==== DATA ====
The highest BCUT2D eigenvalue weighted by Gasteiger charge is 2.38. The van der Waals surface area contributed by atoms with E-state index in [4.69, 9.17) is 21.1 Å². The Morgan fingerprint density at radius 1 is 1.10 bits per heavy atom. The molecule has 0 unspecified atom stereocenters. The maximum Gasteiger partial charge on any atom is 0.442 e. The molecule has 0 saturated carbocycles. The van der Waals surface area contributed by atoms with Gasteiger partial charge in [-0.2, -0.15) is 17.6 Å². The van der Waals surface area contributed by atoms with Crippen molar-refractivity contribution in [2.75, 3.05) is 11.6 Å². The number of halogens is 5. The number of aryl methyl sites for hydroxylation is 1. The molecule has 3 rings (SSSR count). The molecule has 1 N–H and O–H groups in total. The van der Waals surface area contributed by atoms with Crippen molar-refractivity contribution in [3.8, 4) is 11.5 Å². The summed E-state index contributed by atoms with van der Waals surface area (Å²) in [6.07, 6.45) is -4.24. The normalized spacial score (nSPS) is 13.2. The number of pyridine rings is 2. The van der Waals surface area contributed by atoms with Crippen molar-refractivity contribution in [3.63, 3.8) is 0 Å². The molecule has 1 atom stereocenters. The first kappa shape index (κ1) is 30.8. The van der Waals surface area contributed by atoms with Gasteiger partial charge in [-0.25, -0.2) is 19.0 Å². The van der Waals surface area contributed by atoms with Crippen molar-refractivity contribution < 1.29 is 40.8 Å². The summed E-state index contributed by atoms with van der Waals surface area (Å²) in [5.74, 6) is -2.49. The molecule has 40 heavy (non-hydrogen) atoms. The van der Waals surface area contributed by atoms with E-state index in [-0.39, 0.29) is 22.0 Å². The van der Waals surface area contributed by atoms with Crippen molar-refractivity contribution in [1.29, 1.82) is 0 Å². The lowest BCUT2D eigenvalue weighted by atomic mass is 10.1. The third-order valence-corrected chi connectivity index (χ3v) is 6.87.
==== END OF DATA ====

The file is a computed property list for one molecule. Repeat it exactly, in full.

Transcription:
The highest BCUT2D eigenvalue weighted by Gasteiger charge is 2.38. The van der Waals surface area contributed by atoms with E-state index in [4.69, 9.17) is 21.1 Å². The Morgan fingerprint density at radius 1 is 1.10 bits per heavy atom. The molecule has 0 unspecified atom stereocenters. The maximum Gasteiger partial charge on any atom is 0.442 e. The molecule has 0 saturated carbocycles. The van der Waals surface area contributed by atoms with Gasteiger partial charge in [-0.2, -0.15) is 17.6 Å². The van der Waals surface area contributed by atoms with Crippen molar-refractivity contribution in [2.75, 3.05) is 11.6 Å². The number of halogens is 5. The number of aryl methyl sites for hydroxylation is 1. The molecule has 3 rings (SSSR count). The molecule has 1 N–H and O–H groups in total. The van der Waals surface area contributed by atoms with Crippen molar-refractivity contribution in [3.8, 4) is 11.5 Å². The summed E-state index contributed by atoms with van der Waals surface area (Å²) in [6.07, 6.45) is -4.24. The normalized spacial score (nSPS) is 13.2. The number of pyridine rings is 2. The van der Waals surface area contributed by atoms with Crippen molar-refractivity contribution in [3.63, 3.8) is 0 Å². The molecule has 1 atom stereocenters. The first kappa shape index (κ1) is 30.8. The van der Waals surface area contributed by atoms with Gasteiger partial charge in [-0.25, -0.2) is 19.0 Å². The van der Waals surface area contributed by atoms with Crippen molar-refractivity contribution < 1.29 is 40.8 Å². The summed E-state index contributed by atoms with van der Waals surface area (Å²) in [5.74, 6) is -2.49. The molecule has 40 heavy (non-hydrogen) atoms. The van der Waals surface area contributed by atoms with E-state index in [-0.39, 0.29) is 22.0 Å². The van der Waals surface area contributed by atoms with Crippen molar-refractivity contribution in [1.29, 1.82) is 0 Å². The lowest BCUT2D eigenvalue weighted by atomic mass is 10.1. The third-order valence-corrected chi connectivity index (χ3v) is 6.87.